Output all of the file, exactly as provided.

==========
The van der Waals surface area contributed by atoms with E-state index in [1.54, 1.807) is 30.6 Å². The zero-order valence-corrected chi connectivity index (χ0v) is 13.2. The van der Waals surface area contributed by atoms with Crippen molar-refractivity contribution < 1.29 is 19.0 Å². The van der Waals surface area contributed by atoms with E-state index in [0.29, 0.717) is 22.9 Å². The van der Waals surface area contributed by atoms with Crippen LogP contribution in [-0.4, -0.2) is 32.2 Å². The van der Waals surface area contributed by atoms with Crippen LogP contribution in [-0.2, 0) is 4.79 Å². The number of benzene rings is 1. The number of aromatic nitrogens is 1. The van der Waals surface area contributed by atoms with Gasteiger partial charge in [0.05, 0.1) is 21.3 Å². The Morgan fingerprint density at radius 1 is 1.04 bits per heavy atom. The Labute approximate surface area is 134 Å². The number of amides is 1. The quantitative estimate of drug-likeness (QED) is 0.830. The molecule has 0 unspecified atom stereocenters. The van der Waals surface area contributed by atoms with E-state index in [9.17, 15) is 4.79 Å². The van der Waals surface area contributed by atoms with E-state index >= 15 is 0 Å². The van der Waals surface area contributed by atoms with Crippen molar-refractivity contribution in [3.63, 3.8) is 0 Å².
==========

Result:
The van der Waals surface area contributed by atoms with E-state index in [1.54, 1.807) is 30.6 Å². The zero-order valence-corrected chi connectivity index (χ0v) is 13.2. The van der Waals surface area contributed by atoms with Crippen molar-refractivity contribution < 1.29 is 19.0 Å². The van der Waals surface area contributed by atoms with E-state index in [0.29, 0.717) is 22.9 Å². The van der Waals surface area contributed by atoms with Crippen LogP contribution in [-0.4, -0.2) is 32.2 Å². The van der Waals surface area contributed by atoms with Crippen LogP contribution in [-0.2, 0) is 4.79 Å². The number of benzene rings is 1. The number of aromatic nitrogens is 1. The van der Waals surface area contributed by atoms with Gasteiger partial charge in [0.05, 0.1) is 21.3 Å². The Morgan fingerprint density at radius 1 is 1.04 bits per heavy atom. The Labute approximate surface area is 134 Å². The number of amides is 1. The quantitative estimate of drug-likeness (QED) is 0.830. The molecule has 0 unspecified atom stereocenters. The van der Waals surface area contributed by atoms with E-state index in [9.17, 15) is 4.79 Å². The van der Waals surface area contributed by atoms with E-state index >= 15 is 0 Å². The van der Waals surface area contributed by atoms with Crippen molar-refractivity contribution in [3.63, 3.8) is 0 Å².